It’s here. The world’s cheapest car. More symbol than product, more ideal than industry, over 6 months late and yet a decade early (for India), The Tata Nano.
The car that sat idling at the eye of a tumultous storm in West Bengal, and did more to showcase the contradictions of India in its abrupt cross country journey to Gujarat than any Discovery Channell documentary, the car that people said could not exist, should not exist, (and for the west, was daft to try) is here.
CAR magazine has a first ride.
Some points I want to address:
1. Congestion. I disagree with the notion that its going to make the road congestion problem worse. It’s not. In India, driving a car requires more lane discipline and a more conservative approach than a 100cc motorbike. Sure, the per-capita-road-volume-occupancy is going to go up, but its also going to get a lot more orderly.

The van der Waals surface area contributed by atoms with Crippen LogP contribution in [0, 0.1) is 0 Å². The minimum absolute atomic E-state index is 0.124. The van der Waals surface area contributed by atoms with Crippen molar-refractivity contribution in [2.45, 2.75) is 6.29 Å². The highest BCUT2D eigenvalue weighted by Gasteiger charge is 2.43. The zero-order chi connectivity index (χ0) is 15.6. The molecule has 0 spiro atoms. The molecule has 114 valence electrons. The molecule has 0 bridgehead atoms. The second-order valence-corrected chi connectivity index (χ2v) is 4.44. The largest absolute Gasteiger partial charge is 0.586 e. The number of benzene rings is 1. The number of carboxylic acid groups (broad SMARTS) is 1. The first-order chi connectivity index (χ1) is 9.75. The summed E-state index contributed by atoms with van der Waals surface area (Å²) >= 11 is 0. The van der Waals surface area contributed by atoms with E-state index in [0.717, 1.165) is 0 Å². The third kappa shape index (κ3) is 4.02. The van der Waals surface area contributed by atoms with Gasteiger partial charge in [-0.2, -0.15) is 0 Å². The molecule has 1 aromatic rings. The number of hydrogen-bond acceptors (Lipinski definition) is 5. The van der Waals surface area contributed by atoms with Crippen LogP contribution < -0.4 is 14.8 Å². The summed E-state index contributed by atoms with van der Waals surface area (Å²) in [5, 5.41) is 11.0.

2. Pollution. Again, no. If the stats are anything to go by, the Nano is impressively clean. In the long term, it will take a lot of non-mass-public-transport (aka autos and taxis) off the road, as well as motorcycles. Along with the at-long-last adoption of subways and metros by India (done in New Delhi, hopefully will happen one day in Bangalore), will eventually do good for overall vehicular emissions.
I do have 2 reservations on it. I’m not sure how ready India is , economically or socially for the mass adoption of four wheelers. Whethers its the adequate training and responsible granting of licenses to people, the ability of people to abruptly replace their 60,000 motorcycle with a 1,30,000 car and the other financial burdens that come with it (service, maintenance, parking fees..) is a genuine cause for concern.
Another problem I have is the woeful lack of power the car has. Surely, the experience of the m800 should prove that a certain minimum power and acceleration is needed, at least to overtake a bus if nothing else?